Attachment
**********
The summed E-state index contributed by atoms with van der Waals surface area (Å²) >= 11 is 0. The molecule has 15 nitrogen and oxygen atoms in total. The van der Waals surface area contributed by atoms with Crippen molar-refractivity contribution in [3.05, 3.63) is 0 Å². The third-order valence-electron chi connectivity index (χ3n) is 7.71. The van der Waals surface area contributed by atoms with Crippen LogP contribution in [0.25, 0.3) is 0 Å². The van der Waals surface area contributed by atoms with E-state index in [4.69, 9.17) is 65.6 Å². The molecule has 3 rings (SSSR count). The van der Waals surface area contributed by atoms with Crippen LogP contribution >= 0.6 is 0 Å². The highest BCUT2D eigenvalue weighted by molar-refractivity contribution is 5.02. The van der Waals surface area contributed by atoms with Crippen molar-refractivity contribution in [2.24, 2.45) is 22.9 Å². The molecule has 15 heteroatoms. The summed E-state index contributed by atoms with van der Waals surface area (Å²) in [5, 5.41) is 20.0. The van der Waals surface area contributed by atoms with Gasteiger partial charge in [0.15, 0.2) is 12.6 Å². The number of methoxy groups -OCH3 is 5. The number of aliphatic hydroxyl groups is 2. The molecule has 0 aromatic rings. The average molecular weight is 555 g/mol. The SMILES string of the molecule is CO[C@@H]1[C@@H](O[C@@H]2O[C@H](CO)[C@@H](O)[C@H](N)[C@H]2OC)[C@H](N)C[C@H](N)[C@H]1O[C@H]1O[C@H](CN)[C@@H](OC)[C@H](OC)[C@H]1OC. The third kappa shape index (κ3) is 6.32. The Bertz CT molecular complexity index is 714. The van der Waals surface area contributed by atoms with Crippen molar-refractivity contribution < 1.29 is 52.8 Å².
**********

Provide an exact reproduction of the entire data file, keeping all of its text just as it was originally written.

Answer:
The summed E-state index contributed by atoms with van der Waals surface area (Å²) >= 11 is 0. The molecule has 15 nitrogen and oxygen atoms in total. The van der Waals surface area contributed by atoms with Crippen molar-refractivity contribution in [3.05, 3.63) is 0 Å². The third-order valence-electron chi connectivity index (χ3n) is 7.71. The van der Waals surface area contributed by atoms with Crippen LogP contribution in [0.25, 0.3) is 0 Å². The van der Waals surface area contributed by atoms with E-state index in [4.69, 9.17) is 65.6 Å². The molecule has 3 rings (SSSR count). The van der Waals surface area contributed by atoms with Crippen LogP contribution >= 0.6 is 0 Å². The highest BCUT2D eigenvalue weighted by molar-refractivity contribution is 5.02. The van der Waals surface area contributed by atoms with Crippen molar-refractivity contribution in [2.24, 2.45) is 22.9 Å². The molecule has 15 heteroatoms. The summed E-state index contributed by atoms with van der Waals surface area (Å²) in [5, 5.41) is 20.0. The van der Waals surface area contributed by atoms with Gasteiger partial charge in [0.15, 0.2) is 12.6 Å². The number of methoxy groups -OCH3 is 5. The number of aliphatic hydroxyl groups is 2. The molecule has 0 aromatic rings. The average molecular weight is 555 g/mol. The SMILES string of the molecule is CO[C@@H]1[C@@H](O[C@@H]2O[C@H](CO)[C@@H](O)[C@H](N)[C@H]2OC)[C@H](N)C[C@H](N)[C@H]1O[C@H]1O[C@H](CN)[C@@H](OC)[C@H](OC)[C@H]1OC. The third kappa shape index (κ3) is 6.32. The Bertz CT molecular complexity index is 714. The van der Waals surface area contributed by atoms with Crippen molar-refractivity contribution < 1.29 is 52.8 Å².